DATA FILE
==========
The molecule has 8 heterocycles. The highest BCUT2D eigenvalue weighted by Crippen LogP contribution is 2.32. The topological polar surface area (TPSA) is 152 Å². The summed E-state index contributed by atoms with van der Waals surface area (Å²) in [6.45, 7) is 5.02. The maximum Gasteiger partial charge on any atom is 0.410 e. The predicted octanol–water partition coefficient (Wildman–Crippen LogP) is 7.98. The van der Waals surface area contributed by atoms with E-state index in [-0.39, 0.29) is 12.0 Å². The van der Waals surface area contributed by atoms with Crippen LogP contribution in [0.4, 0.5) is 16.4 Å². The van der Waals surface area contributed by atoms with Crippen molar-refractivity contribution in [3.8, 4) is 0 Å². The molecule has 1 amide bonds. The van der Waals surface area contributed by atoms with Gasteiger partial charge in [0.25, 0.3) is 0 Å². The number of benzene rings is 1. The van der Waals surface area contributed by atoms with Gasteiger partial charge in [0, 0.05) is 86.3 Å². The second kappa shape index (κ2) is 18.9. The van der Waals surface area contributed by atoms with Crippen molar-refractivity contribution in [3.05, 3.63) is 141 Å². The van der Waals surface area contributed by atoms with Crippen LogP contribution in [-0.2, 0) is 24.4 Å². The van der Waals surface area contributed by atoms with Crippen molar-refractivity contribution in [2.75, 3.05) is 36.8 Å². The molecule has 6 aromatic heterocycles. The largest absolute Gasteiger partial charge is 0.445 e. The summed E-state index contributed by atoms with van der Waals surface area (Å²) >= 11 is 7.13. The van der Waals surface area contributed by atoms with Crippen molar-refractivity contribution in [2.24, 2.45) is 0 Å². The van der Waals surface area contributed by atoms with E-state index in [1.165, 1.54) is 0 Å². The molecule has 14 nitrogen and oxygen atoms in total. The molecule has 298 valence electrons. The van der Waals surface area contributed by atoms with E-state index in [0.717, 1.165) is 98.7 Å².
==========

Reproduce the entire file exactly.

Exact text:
The molecule has 8 heterocycles. The highest BCUT2D eigenvalue weighted by Crippen LogP contribution is 2.32. The topological polar surface area (TPSA) is 152 Å². The summed E-state index contributed by atoms with van der Waals surface area (Å²) in [6.45, 7) is 5.02. The maximum Gasteiger partial charge on any atom is 0.410 e. The predicted octanol–water partition coefficient (Wildman–Crippen LogP) is 7.98. The van der Waals surface area contributed by atoms with E-state index in [-0.39, 0.29) is 12.0 Å². The van der Waals surface area contributed by atoms with Crippen LogP contribution in [0.4, 0.5) is 16.4 Å². The van der Waals surface area contributed by atoms with Crippen molar-refractivity contribution in [3.8, 4) is 0 Å². The molecule has 1 amide bonds. The van der Waals surface area contributed by atoms with Gasteiger partial charge in [0.25, 0.3) is 0 Å². The number of benzene rings is 1. The van der Waals surface area contributed by atoms with Gasteiger partial charge in [0, 0.05) is 86.3 Å². The second kappa shape index (κ2) is 18.9. The van der Waals surface area contributed by atoms with Crippen molar-refractivity contribution in [3.05, 3.63) is 141 Å². The van der Waals surface area contributed by atoms with Crippen LogP contribution in [-0.2, 0) is 24.4 Å². The van der Waals surface area contributed by atoms with Crippen molar-refractivity contribution in [2.75, 3.05) is 36.8 Å². The molecule has 6 aromatic heterocycles. The largest absolute Gasteiger partial charge is 0.445 e. The summed E-state index contributed by atoms with van der Waals surface area (Å²) >= 11 is 7.13. The van der Waals surface area contributed by atoms with Crippen molar-refractivity contribution in [2.24, 2.45) is 0 Å². The van der Waals surface area contributed by atoms with E-state index in [1.165, 1.54) is 0 Å². The molecule has 14 nitrogen and oxygen atoms in total. The molecule has 298 valence electrons. The van der Waals surface area contributed by atoms with E-state index in [0.717, 1.165) is 98.7 Å².